Thursday, March 29, 2012

Answer: How long is it?

Image of Ball's Pyramid from Wikimedia.

Yesterday's question had two parts: 
1.  What was the name of the ship that nearly caused the extinction of this amazing insect?  (For extra credit, why would a ship running aground have such a dire consequence?)  

2.  How long is the body of the insect when it first hatches from the egg?  (This is also totally surprising.)  

Most people found part 1 to be pretty straightforward.  A query like [large insect island] quickly leads to the NPR story by Robert Krulwich about the Lord Howe's Walking Stick  that ran just a few weeks ago... unfortunately for me as that article (which is a great story!) made this search a bit TOO simple.  

From the Krulwich report that you can read the story of how the S. S. Makambo ran aground Lord Howe's island in 1918.  If you do a few searches to second source his story, you can find lots of supporting evidence.  (It's not that I don't trust Robert Krulwich, it's just that I check almost everything.)  Rats from the ship went ashore on Lord Howe's island and wiped out the insects pretty quickly.  A sadly common story throughout much of the South Pacific islands--invading species destroys endemic animals and plants.

The second question, though, is a bit more difficult.  

Several readers did a smart thing and used the scientific name of the insect to search for more biological information.  This is a good strategy to remember: When you're searching for detailed scientific data, you usually want to use the binomial version of the name (that is, the pattern is Genus species, the scientific Latinate version of the animal's name).  In this case, it's Dryococelus australis, the Lord Howe's Walking Stick. 

So a quick search for [Dryococelus australis nymph size] (or [... hatchling size]) quickly leads you to the remarkable (and very unexpected) Husbandry Manual for the Lord Howe Island Stick Insect issued by Australasian Society for Zookeeping.  Yes, there are a group of people who have collected all known information about how to raise and keep these insects happily in captivity.  

In that text, the following sentence appears (this has got to be one of my favorite sentences in all the scientific literature):  "LHISI nymphs measure approximately 20mm on hatching, varying between 16-22mm. They emerge from the egg usually underground, and burrow to the surface to climb the nearest large object. If kept in Chinese takeaway containers they will always be found clinging to the underside of the lid."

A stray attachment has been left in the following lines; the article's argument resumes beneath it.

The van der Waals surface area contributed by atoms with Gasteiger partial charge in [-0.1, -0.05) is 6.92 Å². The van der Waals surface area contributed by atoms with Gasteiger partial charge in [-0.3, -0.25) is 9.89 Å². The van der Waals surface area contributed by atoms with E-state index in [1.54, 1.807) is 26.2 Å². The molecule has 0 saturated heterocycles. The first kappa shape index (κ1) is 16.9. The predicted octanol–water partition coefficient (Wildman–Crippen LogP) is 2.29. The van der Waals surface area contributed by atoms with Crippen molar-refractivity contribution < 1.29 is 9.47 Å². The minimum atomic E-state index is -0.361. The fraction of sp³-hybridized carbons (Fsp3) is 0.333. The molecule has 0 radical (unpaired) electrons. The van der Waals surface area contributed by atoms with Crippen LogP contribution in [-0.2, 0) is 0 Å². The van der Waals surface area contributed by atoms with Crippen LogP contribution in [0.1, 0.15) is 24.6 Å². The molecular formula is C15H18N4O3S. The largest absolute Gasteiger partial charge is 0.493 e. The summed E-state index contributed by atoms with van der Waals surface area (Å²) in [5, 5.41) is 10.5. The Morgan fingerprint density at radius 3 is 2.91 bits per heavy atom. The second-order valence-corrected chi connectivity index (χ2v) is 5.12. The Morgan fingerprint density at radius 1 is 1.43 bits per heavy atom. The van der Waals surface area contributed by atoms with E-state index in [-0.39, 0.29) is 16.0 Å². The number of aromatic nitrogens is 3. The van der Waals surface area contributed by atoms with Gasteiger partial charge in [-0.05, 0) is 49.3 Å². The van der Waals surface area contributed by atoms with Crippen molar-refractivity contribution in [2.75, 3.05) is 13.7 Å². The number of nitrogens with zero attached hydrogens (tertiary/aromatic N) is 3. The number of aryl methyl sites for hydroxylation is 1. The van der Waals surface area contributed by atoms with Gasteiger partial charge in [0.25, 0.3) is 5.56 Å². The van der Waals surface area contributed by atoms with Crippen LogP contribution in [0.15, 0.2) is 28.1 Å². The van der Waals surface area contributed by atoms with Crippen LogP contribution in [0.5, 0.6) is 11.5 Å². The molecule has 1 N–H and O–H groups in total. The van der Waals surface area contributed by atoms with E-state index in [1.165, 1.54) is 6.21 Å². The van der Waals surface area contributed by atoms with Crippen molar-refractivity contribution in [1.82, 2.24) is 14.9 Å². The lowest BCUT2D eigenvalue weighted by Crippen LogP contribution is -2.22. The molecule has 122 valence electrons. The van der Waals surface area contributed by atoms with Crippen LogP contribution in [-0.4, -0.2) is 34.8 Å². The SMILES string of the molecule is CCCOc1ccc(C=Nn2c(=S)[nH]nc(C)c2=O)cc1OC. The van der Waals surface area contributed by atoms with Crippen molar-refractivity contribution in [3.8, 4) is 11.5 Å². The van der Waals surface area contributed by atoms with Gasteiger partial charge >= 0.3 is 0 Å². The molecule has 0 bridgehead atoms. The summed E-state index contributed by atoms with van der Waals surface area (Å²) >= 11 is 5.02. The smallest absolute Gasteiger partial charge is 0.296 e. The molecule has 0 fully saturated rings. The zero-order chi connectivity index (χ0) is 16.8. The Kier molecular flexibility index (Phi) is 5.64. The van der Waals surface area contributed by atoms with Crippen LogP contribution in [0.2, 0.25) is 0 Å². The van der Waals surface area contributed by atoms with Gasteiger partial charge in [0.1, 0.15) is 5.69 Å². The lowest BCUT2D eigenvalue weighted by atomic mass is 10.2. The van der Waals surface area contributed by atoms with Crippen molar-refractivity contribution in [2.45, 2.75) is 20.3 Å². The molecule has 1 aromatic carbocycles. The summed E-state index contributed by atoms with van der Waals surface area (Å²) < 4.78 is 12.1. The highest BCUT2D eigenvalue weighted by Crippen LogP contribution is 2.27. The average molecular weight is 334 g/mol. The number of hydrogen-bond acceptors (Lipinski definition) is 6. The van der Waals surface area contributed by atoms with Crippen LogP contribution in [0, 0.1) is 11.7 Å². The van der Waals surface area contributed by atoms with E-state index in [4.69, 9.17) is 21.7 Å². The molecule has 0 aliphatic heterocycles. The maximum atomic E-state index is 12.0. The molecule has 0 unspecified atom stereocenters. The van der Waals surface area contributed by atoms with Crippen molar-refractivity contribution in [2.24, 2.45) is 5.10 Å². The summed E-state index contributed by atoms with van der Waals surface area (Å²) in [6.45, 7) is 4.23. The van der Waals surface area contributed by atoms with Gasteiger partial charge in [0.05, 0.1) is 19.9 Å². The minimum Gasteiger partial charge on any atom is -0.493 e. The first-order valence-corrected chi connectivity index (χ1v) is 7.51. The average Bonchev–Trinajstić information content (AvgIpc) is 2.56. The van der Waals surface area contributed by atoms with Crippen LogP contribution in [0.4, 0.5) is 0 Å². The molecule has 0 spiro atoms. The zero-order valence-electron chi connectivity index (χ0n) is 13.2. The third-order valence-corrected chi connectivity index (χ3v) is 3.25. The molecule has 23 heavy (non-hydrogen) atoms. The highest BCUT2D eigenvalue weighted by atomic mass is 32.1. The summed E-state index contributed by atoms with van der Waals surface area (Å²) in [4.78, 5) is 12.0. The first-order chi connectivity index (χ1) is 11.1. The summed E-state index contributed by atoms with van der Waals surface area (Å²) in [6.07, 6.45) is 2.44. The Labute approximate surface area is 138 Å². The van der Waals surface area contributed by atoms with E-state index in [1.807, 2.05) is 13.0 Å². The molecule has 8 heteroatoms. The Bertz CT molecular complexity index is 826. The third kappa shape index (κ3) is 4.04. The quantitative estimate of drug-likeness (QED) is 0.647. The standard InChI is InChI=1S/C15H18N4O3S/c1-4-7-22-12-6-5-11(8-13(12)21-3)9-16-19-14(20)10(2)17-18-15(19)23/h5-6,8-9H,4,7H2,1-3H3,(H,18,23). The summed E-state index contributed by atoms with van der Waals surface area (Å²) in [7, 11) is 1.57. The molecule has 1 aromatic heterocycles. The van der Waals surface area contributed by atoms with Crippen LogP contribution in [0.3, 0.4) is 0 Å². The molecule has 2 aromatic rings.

And that would seem to be that.  

Except that I (like many of you) also watched the video of the LHISI emerging from its egg case.  And when the operculum on the egg popped open, an amazing large insect emerged.  (Thanks to Rohan Cleave at the Melbourne Zoo for posting that video.)  

I also looked around and since there's a hand in the photo, I can estimate size across the opening hatch at 0.15 inches.  (I later found that the Husbandry Manual tells us that the operculum is 3.6mm wide, which is pretty much the same thing.)  

 I grabbed one of the final frames from the video and measured the insect in terms of "operculum widths."  Each little yellow line in the second image is around 1 operculum width (as estimated from the same image) and then drawn atop the newly hatched nymph.  As you can see, the body is 8 operculums (opercula?) long, and 15 operculums from tip to toe.  If each operculum is 3.6mm, that means the body is 8 * 3.6mm = 28.8 mm (1.1 inches) and overall it is 15 * 3.6mm = 54mm (2.1 inches).  

No matter how you look at it, that's one big insect out of an egg that's the "size and shape of a TicTac."

So... how did you do? 

The average time to solve this challenge was 13.0 minutes; the median time was 10.0 minutes.

But what's always interesting to me (in addition to the amount of time it takes) are the answers we see in the comments.  Here's the distribution of answers given by the commentors.  You can see that we could probably check our work a bit better!   
There seems to be three sources of errors here. 
 (1) Assuming the nymph is the same size as the egg (clearly NOT true if you look at the video);
 (2) misreading the adult length as the nymph length (that's where the estimates of 65 and 75 mm come from);
 (3) eyeballing a length estimate off the image from the video.

(length estimates in mm)

Additional reading:  Gurney, A.B. 1947. Notes on some remarkable Australasian walkingsticks, including a synopsis of the genus Extatosoma (Orthoptera: Phasmatidae). Annals of the Entomological Society of America 40(3): 373-396.

1 comment:

  1. Meet Google's search anthropologist.
    Nice article about Daniel.